Abir also analyses Rahi’s comparative readings of Nund Rishi and Lal Ded. It traces his attempt to reconcile mysticism and poetry in interpreting Nund Rishi’s uneven verses. Rahi struggles to isolate literary judgment from Nund Rishi’s mystical stature. He insists on reading Nund Rishi’s corpus on literature’s own terms. The author suggests this pushes toward negative theology as discourse on death.
Abir relates Nund Rishi’s existential mood to Heidegger’s philosophy. Both counterpose mortality’s certainty to rational certitudes. Abir suggests Nund Rishi’s call to die before you die and face death is connected to Heidegger’s concept of being-toward-death as Nund Rishi’s poems reveal an impassioned freedom toward death and refusal of idle talk about mortality.
Parallels are drawn between Heidegger’s anxiety in the face of death and existential dread in Nund Rishi. Nund Rishi’s depictions of death are interpreted not as a morbid obsession but as an attempt to shake off its denial in everyday life.
The relation of Nund Rishi’s existential views to traditional Islamic ideas of death is explored. Nund Rishi advances an existential understanding of death while invoking Islamic eschatology.
The author notes that in the Quran, death is seen as a moment of transition, reckoning, and catastrophe leading to an afterlife. However, Abir claims, Nund Rishi goes beyond merely affirming faith in the afterlife to present death as an existential encounter that can transform one’s life.
Nund Rishi frequently calls upon his readers to die before you die, which the author connects to Sufi ideas of ego annihilation and spiritual transformation before physical death. Dying is presented not just as an event at the end of life, but as an ongoing practice of self-knowledge and ethical development. The author situates this within broader ascetic traditions like Buddhism that also encourage the contemplation of mortality.
One of the key contributions in this chapter is how Nund Rishi links his existential vision of death to political concerns. His call to continually die and be reborn is aimed at creating a new ethical subject and political community less bounded by fear. The author argues this invented tradition of death in Nund Rishi resists the dominant political culture of medieval Kashmir. Abir provides a nuanced analysis of how mystical poetry engaged with philosophical questions of existence and subtly addressed society.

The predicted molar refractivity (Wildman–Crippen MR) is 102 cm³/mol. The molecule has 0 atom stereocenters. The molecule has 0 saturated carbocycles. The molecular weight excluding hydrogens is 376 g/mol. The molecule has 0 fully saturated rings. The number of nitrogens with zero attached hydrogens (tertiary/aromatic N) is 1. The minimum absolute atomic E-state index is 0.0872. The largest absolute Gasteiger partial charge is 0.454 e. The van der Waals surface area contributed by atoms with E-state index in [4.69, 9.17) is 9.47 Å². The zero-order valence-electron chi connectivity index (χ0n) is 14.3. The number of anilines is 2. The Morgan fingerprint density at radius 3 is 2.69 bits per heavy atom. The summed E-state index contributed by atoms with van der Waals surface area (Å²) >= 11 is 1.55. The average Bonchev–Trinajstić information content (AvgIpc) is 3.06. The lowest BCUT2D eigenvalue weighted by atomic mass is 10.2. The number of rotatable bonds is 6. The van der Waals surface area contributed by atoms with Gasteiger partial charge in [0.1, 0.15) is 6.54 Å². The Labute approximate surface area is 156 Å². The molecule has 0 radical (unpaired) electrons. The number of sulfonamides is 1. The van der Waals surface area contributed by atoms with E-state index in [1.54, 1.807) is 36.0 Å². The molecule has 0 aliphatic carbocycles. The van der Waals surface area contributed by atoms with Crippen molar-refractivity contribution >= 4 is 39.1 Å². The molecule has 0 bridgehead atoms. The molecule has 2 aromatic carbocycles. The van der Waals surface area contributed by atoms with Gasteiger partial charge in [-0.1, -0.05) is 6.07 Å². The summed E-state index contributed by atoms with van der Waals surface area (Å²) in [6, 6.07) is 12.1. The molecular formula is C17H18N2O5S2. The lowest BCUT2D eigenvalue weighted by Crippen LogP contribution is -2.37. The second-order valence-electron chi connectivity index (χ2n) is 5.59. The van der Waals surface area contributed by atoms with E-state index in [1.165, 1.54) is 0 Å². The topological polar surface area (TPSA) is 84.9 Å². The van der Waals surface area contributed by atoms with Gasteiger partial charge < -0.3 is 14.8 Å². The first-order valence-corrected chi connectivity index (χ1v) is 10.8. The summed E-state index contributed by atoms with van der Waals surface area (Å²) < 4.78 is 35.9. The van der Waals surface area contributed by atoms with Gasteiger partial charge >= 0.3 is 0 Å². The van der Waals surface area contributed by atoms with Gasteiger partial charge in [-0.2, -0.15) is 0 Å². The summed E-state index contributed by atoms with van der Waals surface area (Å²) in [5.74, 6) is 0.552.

Rahi’s metaphorical interpretations are examined and his analyses fill in absences within the shruks. But the author finds Rahi seeking unity where the verses reveal knotty antinomies. The chapter explores debates over Nund Rishi’s relation to Lal Ded’s poetry. It notes the Kashmiri tradition’s memory of an abstract affiliation between them.
Unjust Political Orders
In the third chapter, Abir offers an analysis of the apocalyptic themes in the mystical poetry of Nund Rishi. It situates Nund Rishi’s apocalypticism in the context of the Abrahamic religious traditions, arguing that he translated and vernacularised the classic Islamic apocalypse. The author contends that Nund Rishi’s apocalyptic shruks mediate the relations between pre-Islamic and Islamic eschatology while deploying traditional Muslim apocalyptic critiques against the new Muslim sultanate of medieval Kashmir.
The chapter opens by defining apocalyptic literature as dealing with end times and the ends of human life and history, with origins across Judaism, Christianity, and Islam. It notes how the genre frequently emerges on the margins and during times of crisis. The author then provides a close reading of a shruk by Nund Rishi depicting the cataclysmic end times, arguing it exemplifies key features of the Qur’anic apocalypse like mountains blowing away and moral dualism between good and evil.